Cool, who do you think would have these items? Just any type of metal fabricator?
 

gdmoore28

Gold Member
Yep. And please let us know how it works out. Are there others who have had this problem with the Yamaha hardware? This really has me puzzled.

GeeDeeEmm
 

Les Ismore

Platinum Member
Yep. And please let us know how it works out. Are there others who have had this problem with the Yamaha hardware? This really has me puzzled.

GeeDeeEmm
Stands wear out. Any rivet in a leg on a stand is a lube point, it these points never get lubed (which is not inconceivable) the steel is going to wear quicker than if lube were applied as general maintaince. 3 gig's a week for 4 years is over 1000 times open and closed. Gig bags can also put added stress on stand legs. Tightening the rivets is the only real option to save them, a better option IMO is getting new stands and maintaining them.
 

JustJames

Platinum Member
I think you're making too big a deal out of this.

The drummer in this band is playing with a wiggly drum kit...

 

Duck Tape

Platinum Member
No but my face is in a book.

Good thinking. I posted on their page, let's see if they take 5 days to notice that one.
 
G

Ghostnote

Guest
What about just drilling the rivets out and replacing them with 12-32 screws (or whatever size is closest to the diameter of the rivets) and nylon nuts. Once you have determined the exact amount of tightness you want you can then cut off the screws flush with the nut with a hack saw.
 

Les Ismore

Platinum Member
What about just drilling the rivets out and replacing them with 12-32 screws (or whatever size is closest to the diameter of the rivets) and nylon nuts. Once you have determined the exact amount of tightness you want you can then cut off the screws flush with the nut with a hack saw.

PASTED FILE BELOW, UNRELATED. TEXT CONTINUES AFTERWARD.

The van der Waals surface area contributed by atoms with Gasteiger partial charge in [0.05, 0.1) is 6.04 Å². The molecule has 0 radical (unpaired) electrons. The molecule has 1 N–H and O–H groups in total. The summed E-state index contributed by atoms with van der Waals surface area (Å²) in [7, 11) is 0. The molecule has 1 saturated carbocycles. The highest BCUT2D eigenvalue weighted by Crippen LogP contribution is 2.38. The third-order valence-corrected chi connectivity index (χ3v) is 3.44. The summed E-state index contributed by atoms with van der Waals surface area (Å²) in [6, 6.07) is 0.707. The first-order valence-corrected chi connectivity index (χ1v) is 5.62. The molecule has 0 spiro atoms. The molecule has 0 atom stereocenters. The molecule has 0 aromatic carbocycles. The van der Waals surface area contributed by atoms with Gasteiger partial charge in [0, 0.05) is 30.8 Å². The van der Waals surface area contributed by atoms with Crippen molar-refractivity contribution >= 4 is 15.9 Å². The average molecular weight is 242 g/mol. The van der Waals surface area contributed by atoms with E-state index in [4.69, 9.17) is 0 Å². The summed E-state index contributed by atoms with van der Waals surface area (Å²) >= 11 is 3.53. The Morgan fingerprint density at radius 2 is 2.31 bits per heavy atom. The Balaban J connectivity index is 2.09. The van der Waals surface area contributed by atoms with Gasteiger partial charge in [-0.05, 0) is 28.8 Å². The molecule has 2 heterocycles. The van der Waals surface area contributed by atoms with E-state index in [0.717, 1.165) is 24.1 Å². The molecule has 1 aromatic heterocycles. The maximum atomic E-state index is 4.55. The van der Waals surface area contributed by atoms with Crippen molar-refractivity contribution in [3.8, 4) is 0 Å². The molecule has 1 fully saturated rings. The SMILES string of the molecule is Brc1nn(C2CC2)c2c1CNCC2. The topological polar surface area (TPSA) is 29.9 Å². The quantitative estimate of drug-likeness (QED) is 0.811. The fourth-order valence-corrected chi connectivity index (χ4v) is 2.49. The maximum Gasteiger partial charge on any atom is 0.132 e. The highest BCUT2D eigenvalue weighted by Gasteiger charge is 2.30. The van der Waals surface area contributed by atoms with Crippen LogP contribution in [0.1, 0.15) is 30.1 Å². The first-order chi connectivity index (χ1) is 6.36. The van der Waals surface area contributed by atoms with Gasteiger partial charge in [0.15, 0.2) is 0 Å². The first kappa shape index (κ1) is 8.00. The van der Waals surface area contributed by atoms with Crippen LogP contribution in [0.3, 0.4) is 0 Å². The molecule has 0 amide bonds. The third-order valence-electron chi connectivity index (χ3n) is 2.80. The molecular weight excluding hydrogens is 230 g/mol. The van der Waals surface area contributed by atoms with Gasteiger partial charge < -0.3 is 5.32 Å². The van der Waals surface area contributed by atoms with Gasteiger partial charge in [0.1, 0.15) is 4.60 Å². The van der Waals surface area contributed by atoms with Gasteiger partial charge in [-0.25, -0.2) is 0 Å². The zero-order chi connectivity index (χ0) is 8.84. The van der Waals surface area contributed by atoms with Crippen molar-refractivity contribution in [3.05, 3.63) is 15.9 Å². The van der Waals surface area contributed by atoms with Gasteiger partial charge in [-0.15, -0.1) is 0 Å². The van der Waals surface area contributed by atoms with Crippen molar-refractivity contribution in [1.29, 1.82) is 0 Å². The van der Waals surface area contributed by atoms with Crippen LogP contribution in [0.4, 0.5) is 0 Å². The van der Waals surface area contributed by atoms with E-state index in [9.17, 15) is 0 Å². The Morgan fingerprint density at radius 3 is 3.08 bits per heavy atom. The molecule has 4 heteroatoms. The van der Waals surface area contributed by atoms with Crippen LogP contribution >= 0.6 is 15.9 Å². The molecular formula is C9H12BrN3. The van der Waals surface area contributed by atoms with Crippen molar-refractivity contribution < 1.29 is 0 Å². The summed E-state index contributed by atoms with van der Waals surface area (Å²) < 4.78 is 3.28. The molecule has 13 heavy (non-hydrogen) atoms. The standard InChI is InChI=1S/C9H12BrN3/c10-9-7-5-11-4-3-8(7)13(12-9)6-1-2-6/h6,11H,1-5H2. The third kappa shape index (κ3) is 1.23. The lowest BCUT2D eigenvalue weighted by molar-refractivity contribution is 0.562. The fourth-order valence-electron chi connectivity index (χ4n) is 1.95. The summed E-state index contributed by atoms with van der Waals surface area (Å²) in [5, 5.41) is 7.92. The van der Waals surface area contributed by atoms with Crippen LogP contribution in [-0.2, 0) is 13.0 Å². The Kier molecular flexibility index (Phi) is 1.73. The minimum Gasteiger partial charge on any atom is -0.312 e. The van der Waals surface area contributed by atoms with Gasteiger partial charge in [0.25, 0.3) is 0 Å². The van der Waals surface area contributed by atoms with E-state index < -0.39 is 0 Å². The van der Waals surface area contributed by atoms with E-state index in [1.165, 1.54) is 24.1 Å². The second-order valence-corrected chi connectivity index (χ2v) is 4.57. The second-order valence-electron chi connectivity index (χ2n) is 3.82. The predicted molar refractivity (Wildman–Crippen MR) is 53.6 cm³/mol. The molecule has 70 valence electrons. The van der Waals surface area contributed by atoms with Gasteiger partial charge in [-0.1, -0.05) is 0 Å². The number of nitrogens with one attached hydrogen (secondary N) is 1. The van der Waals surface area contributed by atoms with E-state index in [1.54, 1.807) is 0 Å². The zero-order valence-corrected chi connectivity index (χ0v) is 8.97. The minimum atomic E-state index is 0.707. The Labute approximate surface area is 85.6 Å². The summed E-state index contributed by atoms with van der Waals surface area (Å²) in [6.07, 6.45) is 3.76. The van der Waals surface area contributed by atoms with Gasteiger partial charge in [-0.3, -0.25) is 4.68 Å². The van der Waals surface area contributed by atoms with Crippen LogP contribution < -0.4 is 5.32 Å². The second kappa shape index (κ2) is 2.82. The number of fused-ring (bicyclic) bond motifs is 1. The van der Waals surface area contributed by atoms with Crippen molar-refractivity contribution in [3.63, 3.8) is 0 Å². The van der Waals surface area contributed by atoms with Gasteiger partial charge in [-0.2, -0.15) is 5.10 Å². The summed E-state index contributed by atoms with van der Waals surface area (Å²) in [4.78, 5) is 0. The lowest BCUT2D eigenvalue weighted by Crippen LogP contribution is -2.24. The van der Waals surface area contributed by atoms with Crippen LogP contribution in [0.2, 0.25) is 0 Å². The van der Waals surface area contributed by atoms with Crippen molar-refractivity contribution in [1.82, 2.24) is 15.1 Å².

The legs wouldn't close properly an it'd look like ell, not to mention for the work involved it'd be cheaper to buy new stands... if your time is worth money.
 

gdmoore28

Gold Member
What about just drilling the rivets out and replacing them with 12-32 screws (or whatever size is closest to the diameter of the rivets) and nylon nuts. Once you have determined the exact amount of tightness you want you can then cut off the screws flush with the nut with a hack saw.
Because, as discussed earlier, the leg brackets on these stands are cast and will break off if tightened beyond their cast dimensions. Plus, as Les mentioned, it would "look like 'ell."

GeeDeeEmm
 

drum4fun27302

Gold Member
I bet you could "tighten those rivets done " by putting a nut and bolt thru them with washer on each side and squishing it together slightly , thus increasing the friction.
 

Les Ismore

Platinum Member
OK, I checked one of my loosey goosey snare stands and see its not the rivet at all, the rivets are tight and rusted in place.

What's happened is the steel legs are worn, the hole is worn/enlarged and the rivets shaft is probably worn (smaller), there's most likely a few thousands worn on the cast pot metal holder pieces also, so banging on a rivet won't do anything.

Drilling out rivets seems like a nightmare, the work involved, you'd have to re drill all the legs and cast pieces 'over' to fit a replacement bolt. Doesn't seem worth the effort for the result. Maybe someone could make it look pretty, i'd rather have new stands.
 

azrae1l

Silver Member
actually drilling and replacing rivets is pretty easy. usually they just wear down and allow play from constant movement of the joints. a new rivet the proper size should do the trick. problem being you would have to buy the rivet gun and rivets, and a drill and several drill bits, and a hammer and punch if you don't have them already and spend a little time. you only have to drill off the back side of the rivet, not drill it all the way through, tap it out with a punch, put the new one in and crimp it down, done. should take only a few minutes each.

cost wise you might as well buy a new stand and be done with it, unless their highly valued heirlooms or something.